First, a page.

Employees who are experiencing fatigue pose a work health safety risk to themselves and to others in the workplace.
Fatigue has been identified as a workplace risk that needs to be managed like other workplace safety risks.
The SafeWork Australia Guide for Managing the Risk of Fatigue at Work (the Guide) defines fatigue as “a state of mental and/or physical exhaustion which reduces a person’s ability to perform work safely and effectively.” The Guide also identifies that some of the factors which may contribute to and increase the risk of fatigue include work schedules, job demands and environmental conditions.
These three factors were central to a worker’s claim for injury in Naivalu v Ready Workforce (a Division of Chandler Macleod Pty Limited)  NSWWCC28.
The worker was a labour hire employee who was hired as a farm hand at a chicken farm. On his way driving home from work, the worker fell asleep at the wheel, crashing his car as it went around a bend. The worker sustained a severe crush injury to his right arm and required amputation of his forearm.
The worker lodged a worker’s compensation journey claim and liability was disputed by the insurer.
The worker claimed that prior to the incident, he was put under increased pressure from the leading hand at the chicken farm because there were fewer employees to share the workload and he was asked to do certain jobs because of his build and stature. The worker stated that he could not complain because he was worried that if he did so, he would be moved to another farm.
On the day of the incident, the worker was required to work in a chicken shed on a hot day with no ventilation and was required to use a shovel to level out the dirt. The worker claimed that as a result of his activities, he was tired and fell asleep while driving.
The employer argued that there was no evidence that the worker had complained about being tired from his duties on the day and that it was a generally quiet period on the farm. The employer also suggested that the employee’s fatigue may have been the consequence of a second job he held picking fruit after work at the farm.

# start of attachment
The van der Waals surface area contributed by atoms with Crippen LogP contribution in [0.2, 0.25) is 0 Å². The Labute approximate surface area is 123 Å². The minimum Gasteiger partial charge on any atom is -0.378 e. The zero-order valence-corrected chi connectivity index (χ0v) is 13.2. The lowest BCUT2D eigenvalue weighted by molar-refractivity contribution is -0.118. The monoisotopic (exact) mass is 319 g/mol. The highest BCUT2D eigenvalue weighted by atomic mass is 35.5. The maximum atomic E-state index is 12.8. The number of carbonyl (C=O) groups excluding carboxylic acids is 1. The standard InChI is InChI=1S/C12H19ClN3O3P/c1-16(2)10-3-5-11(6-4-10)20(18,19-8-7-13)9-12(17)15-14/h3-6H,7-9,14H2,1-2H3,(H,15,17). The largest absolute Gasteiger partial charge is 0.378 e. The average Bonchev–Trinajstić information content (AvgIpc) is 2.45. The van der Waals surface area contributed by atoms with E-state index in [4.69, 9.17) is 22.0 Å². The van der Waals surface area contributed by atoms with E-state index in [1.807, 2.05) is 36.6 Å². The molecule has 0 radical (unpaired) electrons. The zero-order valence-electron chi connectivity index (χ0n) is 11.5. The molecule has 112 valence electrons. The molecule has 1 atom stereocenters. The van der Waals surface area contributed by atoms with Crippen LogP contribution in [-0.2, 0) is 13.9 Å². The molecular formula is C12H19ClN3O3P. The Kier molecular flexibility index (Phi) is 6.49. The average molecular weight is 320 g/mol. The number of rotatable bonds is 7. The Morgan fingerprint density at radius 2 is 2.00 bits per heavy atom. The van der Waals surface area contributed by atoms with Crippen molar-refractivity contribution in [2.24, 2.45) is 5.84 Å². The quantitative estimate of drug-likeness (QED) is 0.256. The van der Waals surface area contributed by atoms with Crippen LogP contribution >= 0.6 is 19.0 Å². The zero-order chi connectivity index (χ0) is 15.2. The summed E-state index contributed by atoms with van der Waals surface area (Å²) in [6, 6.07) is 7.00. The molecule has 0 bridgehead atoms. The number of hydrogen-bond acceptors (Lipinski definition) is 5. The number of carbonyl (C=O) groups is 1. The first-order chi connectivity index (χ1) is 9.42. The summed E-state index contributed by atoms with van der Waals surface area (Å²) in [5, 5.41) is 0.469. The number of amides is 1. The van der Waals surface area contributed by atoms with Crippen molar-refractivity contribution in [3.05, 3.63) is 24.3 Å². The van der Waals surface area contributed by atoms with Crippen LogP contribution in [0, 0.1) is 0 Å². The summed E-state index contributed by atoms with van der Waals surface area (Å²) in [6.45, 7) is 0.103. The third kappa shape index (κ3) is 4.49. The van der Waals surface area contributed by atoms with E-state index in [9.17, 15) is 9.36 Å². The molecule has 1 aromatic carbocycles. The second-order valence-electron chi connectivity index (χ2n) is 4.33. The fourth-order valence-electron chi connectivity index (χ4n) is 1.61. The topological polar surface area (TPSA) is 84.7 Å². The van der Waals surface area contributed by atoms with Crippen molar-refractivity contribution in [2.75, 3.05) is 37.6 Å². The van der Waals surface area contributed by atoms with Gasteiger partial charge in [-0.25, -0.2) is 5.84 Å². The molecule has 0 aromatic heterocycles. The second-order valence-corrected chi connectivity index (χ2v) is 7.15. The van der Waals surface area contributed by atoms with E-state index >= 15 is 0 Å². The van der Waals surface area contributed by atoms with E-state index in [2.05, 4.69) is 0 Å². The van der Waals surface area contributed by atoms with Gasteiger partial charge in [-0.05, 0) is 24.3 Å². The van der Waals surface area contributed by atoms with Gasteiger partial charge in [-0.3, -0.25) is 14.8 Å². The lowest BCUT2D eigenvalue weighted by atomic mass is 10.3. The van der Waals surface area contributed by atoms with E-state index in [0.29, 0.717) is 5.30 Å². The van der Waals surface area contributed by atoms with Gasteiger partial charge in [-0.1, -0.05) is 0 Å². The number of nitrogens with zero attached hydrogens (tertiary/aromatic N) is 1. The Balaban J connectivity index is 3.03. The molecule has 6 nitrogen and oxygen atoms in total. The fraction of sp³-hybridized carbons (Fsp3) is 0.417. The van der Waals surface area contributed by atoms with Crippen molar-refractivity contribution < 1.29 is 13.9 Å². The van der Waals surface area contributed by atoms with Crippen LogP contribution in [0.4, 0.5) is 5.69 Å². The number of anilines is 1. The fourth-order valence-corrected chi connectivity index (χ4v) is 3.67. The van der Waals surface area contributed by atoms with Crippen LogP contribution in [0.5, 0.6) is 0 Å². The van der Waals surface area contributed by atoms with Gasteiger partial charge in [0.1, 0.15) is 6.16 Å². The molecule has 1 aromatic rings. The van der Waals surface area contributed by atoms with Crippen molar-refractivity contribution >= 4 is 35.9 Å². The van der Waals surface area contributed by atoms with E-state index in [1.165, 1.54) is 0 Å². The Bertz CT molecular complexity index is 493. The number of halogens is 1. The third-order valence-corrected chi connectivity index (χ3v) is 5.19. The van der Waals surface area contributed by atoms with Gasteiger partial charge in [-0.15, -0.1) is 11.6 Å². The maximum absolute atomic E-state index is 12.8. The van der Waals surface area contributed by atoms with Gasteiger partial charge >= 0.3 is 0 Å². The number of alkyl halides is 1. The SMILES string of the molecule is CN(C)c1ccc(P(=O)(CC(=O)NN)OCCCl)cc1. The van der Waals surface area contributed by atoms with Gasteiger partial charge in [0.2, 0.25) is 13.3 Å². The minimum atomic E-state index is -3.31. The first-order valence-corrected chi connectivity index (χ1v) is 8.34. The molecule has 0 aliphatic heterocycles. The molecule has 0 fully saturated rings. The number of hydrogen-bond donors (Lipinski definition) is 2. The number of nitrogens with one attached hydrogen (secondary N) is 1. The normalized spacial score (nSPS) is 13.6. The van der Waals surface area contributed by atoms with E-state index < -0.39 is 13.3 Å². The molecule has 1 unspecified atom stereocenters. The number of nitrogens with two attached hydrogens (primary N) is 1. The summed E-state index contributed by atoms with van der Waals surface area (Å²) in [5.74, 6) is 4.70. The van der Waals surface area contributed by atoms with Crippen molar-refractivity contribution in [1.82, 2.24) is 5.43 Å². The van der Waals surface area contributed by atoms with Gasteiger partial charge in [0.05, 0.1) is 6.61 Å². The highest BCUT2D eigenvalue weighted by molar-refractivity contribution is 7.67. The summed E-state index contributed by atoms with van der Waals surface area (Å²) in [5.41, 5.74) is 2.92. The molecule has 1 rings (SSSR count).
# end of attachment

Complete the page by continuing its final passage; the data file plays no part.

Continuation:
The NSW Workers Compensation Commission was satisfied that the worker’s fatigue was related to his employment – the worker was required to carry out strenuous manual labour without mechanical assistance in hot conditions. There was no evidence that the worker performed fruit picking duties in the lead up to the incident.
The Commission accepted that there was a “real and substantial connection” between the worker’s employment and the accident causing injury in accordance with the journey provisions of the Workers Compensation Act 1987 (NSW). Accordingly, the injury was compensable and the worker was awarded weekly compensation and medical expenses.
Lessons for employers
Employees who are experiencing fatigue pose a work health safety risk to themselves and to others in the workplace. Employers should regularly assess the tasks required to be completed by employees and be aware that certain tasks and other factors may cause employees to experience fatigue. Employers should then take steps to remove the risk of fatigue for example through, job/task rotation, rest breaks and sufficient time allocation for tasks.
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